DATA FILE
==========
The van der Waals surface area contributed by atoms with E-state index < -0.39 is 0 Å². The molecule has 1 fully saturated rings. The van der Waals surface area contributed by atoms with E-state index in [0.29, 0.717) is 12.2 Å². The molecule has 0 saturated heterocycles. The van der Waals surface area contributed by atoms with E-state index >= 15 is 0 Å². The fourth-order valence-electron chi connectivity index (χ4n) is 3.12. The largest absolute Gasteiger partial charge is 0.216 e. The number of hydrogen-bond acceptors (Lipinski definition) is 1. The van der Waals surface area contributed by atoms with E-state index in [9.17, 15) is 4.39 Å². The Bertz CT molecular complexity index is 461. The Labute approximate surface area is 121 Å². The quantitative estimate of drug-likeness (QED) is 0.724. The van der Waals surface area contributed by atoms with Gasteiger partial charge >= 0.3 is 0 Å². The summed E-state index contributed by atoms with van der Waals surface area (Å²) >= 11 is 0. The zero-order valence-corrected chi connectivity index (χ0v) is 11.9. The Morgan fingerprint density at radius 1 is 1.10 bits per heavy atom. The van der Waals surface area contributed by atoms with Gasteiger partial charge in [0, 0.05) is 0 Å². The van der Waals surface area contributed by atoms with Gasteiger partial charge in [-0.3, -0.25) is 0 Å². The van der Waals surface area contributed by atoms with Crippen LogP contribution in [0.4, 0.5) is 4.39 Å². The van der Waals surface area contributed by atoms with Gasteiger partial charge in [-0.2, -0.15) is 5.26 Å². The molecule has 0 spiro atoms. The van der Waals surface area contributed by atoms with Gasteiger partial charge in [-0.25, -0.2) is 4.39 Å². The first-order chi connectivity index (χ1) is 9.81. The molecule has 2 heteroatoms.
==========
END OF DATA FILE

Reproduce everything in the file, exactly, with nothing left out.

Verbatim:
The van der Waals surface area contributed by atoms with E-state index < -0.39 is 0 Å². The molecule has 1 fully saturated rings. The van der Waals surface area contributed by atoms with E-state index in [0.29, 0.717) is 12.2 Å². The molecule has 0 saturated heterocycles. The van der Waals surface area contributed by atoms with E-state index >= 15 is 0 Å². The fourth-order valence-electron chi connectivity index (χ4n) is 3.12. The largest absolute Gasteiger partial charge is 0.216 e. The number of hydrogen-bond acceptors (Lipinski definition) is 1. The van der Waals surface area contributed by atoms with E-state index in [9.17, 15) is 4.39 Å². The Bertz CT molecular complexity index is 461. The Labute approximate surface area is 121 Å². The quantitative estimate of drug-likeness (QED) is 0.724. The van der Waals surface area contributed by atoms with Gasteiger partial charge >= 0.3 is 0 Å². The summed E-state index contributed by atoms with van der Waals surface area (Å²) >= 11 is 0. The zero-order valence-corrected chi connectivity index (χ0v) is 11.9. The Morgan fingerprint density at radius 1 is 1.10 bits per heavy atom. The van der Waals surface area contributed by atoms with Gasteiger partial charge in [0, 0.05) is 0 Å². The van der Waals surface area contributed by atoms with Gasteiger partial charge in [-0.3, -0.25) is 0 Å². The van der Waals surface area contributed by atoms with Crippen LogP contribution in [0.4, 0.5) is 4.39 Å². The van der Waals surface area contributed by atoms with Gasteiger partial charge in [-0.2, -0.15) is 5.26 Å². The molecule has 0 spiro atoms. The van der Waals surface area contributed by atoms with Gasteiger partial charge in [-0.25, -0.2) is 4.39 Å². The first-order chi connectivity index (χ1) is 9.81. The molecule has 2 heteroatoms.